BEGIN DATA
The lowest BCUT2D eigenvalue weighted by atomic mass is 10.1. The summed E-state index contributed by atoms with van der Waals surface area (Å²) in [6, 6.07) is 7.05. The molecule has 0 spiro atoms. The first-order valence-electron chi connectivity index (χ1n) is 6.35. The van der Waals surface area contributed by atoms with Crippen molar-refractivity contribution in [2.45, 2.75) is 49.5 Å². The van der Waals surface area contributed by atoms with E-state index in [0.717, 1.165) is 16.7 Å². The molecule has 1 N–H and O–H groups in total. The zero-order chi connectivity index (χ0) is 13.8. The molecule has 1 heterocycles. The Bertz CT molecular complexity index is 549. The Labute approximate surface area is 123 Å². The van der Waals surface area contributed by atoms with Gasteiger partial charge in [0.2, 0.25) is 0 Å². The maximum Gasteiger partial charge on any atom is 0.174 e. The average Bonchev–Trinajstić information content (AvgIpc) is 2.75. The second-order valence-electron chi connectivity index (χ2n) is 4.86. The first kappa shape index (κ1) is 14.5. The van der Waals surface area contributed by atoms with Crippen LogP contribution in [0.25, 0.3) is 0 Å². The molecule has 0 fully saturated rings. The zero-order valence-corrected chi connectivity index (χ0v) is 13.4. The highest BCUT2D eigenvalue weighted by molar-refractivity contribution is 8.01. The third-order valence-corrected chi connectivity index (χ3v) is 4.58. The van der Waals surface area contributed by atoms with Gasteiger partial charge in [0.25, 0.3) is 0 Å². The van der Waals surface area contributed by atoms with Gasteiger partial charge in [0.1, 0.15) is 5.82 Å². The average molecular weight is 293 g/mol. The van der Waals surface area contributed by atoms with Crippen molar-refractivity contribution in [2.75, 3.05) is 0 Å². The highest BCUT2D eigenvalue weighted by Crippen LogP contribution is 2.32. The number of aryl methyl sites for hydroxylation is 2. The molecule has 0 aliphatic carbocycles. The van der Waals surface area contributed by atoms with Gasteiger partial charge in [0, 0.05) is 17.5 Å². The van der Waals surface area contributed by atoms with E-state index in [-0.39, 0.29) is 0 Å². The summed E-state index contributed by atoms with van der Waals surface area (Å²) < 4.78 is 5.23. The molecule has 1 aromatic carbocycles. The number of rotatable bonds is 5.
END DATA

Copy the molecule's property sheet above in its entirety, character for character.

The lowest BCUT2D eigenvalue weighted by atomic mass is 10.1. The summed E-state index contributed by atoms with van der Waals surface area (Å²) in [6, 6.07) is 7.05. The molecule has 0 spiro atoms. The first-order valence-electron chi connectivity index (χ1n) is 6.35. The van der Waals surface area contributed by atoms with Crippen molar-refractivity contribution in [2.45, 2.75) is 49.5 Å². The van der Waals surface area contributed by atoms with E-state index in [0.717, 1.165) is 16.7 Å². The molecule has 1 N–H and O–H groups in total. The zero-order chi connectivity index (χ0) is 13.8. The molecule has 1 heterocycles. The Bertz CT molecular complexity index is 549. The Labute approximate surface area is 123 Å². The van der Waals surface area contributed by atoms with Gasteiger partial charge in [0.2, 0.25) is 0 Å². The maximum Gasteiger partial charge on any atom is 0.174 e. The average Bonchev–Trinajstić information content (AvgIpc) is 2.75. The second-order valence-electron chi connectivity index (χ2n) is 4.86. The first kappa shape index (κ1) is 14.5. The van der Waals surface area contributed by atoms with Crippen LogP contribution in [0.25, 0.3) is 0 Å². The molecule has 0 fully saturated rings. The zero-order valence-corrected chi connectivity index (χ0v) is 13.4. The highest BCUT2D eigenvalue weighted by molar-refractivity contribution is 8.01. The third-order valence-corrected chi connectivity index (χ3v) is 4.58. The van der Waals surface area contributed by atoms with Gasteiger partial charge in [0.25, 0.3) is 0 Å². The van der Waals surface area contributed by atoms with Gasteiger partial charge in [0.1, 0.15) is 5.82 Å². The average molecular weight is 293 g/mol. The van der Waals surface area contributed by atoms with Crippen molar-refractivity contribution in [2.75, 3.05) is 0 Å². The highest BCUT2D eigenvalue weighted by Crippen LogP contribution is 2.32. The number of aryl methyl sites for hydroxylation is 2. The molecule has 0 aliphatic carbocycles. The van der Waals surface area contributed by atoms with Gasteiger partial charge in [0, 0.05) is 17.5 Å². The van der Waals surface area contributed by atoms with E-state index in [-0.39, 0.29) is 0 Å². The summed E-state index contributed by atoms with van der Waals surface area (Å²) < 4.78 is 5.23. The molecule has 1 aromatic carbocycles. The number of rotatable bonds is 5.